◼ Well, a typical straddle injury does not go into the vaginal area.   If it is something that enters the vagina, goes through the hymen, then it would tear it.

Dr. Mosely testified that sexual abuse cases require that the labia be open to provide entrance for penetration of the vagina.5  No injuries to the complainant's labia were found by Dr. Mosely, thus diminishing the possibility of accidental, penetrating injury.   When Dr. Mosely was questioned about the factual finding that the labia was not injured, she stated:

◼ Well, for this injury to have occurred, the labia would have had to have been opened and the inner structures injured.

Using the aid of a blackboard, Dr. Mosely clarified her explanation by indicating that if the current injuries were sustained as a result from a fall:

◼ This area would have been injured, also, and there would have been bruising or a cut on this part too.

At the conclusion of the State's direct examination, Dr. Mosely testified that in determining the size of whatever caused the present penetration injury:

◼ I would say that it's either something that is larger than a hymen that tore the hymen or was forcibly introduced causing the tear.

During a discussion with appellant's counsel regarding the amount of lubrication secreted by a young child, Dr. Mosely made further reference to the importance of size as the factor in causing penetration injuries.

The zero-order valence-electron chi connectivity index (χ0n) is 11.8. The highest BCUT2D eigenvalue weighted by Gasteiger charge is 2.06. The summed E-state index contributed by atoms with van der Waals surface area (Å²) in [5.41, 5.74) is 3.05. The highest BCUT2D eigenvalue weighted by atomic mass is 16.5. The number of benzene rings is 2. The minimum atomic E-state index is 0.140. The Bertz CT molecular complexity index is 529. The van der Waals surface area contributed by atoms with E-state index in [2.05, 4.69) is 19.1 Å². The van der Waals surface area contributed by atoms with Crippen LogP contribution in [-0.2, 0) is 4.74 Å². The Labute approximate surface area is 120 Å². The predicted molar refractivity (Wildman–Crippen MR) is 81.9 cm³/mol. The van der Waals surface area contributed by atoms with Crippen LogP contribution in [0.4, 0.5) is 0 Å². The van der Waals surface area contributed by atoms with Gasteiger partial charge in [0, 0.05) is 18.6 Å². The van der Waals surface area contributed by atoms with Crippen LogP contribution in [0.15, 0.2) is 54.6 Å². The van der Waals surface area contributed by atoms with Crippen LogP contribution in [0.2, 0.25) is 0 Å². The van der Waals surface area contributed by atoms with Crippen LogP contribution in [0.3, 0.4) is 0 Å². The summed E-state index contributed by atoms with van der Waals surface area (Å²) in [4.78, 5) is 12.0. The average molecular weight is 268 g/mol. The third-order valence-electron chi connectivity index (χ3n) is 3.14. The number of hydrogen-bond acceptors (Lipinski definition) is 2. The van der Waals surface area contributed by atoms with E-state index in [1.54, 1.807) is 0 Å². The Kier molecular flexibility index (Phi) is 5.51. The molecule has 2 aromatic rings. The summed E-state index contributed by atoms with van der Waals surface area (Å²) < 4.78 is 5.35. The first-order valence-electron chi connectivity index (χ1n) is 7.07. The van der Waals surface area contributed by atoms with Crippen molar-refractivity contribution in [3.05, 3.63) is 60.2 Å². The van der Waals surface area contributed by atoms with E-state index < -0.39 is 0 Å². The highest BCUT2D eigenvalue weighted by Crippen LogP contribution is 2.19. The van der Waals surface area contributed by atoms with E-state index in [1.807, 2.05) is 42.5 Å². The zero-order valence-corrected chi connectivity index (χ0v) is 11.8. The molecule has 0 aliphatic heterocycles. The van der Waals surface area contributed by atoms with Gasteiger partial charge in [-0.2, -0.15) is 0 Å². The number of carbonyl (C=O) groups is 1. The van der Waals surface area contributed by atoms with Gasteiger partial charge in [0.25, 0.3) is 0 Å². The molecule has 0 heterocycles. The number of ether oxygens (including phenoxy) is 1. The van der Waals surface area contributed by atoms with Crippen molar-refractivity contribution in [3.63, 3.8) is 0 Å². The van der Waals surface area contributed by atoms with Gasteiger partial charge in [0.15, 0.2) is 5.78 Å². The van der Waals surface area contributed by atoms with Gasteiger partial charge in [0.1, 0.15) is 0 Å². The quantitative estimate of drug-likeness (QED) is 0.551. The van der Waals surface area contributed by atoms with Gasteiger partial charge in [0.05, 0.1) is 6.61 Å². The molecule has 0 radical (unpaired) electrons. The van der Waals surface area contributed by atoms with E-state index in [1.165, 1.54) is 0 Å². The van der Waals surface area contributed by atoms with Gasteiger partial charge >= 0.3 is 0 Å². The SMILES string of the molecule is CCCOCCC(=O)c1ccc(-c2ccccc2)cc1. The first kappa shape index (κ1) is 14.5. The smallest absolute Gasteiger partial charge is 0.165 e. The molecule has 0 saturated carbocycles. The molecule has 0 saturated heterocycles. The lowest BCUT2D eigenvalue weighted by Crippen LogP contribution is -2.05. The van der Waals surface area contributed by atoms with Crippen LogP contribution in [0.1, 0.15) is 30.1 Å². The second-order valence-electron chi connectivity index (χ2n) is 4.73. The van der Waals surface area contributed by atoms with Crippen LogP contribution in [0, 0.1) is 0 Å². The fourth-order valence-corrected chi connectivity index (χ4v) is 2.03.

◼ Well, there is still-there is enough lubrication there to do that.   It's more the size that makes it difficult in a young child.   There are some secretions present.   It's not the amount of secretions that make the penetration possible, it's the size of the opening.

On cross examination by appellant's counsel, Dr. Mosely was asked to describe what sort of dynamics would cause a cut in the specific tissue area of the hymen.   She responded:

◼ Well, in a thin tissue anything that forces that tissue apart could split it and cut it.  [It would not] have to be anything sharp.

Counsel for appellant did not contest these findings, but limited his attacks to the questionable timing of the injuries.   Moreover, appellant attempted to suggest that the injuries sustained by the complainant were the result of a clumsy, probing examination performed by the complainant's grandmother, who is a nurse.   Dr. Mosely responded that appellant's suggestion could not happen unless something was forced into the vagina.

5. Testimony of Dr. Wells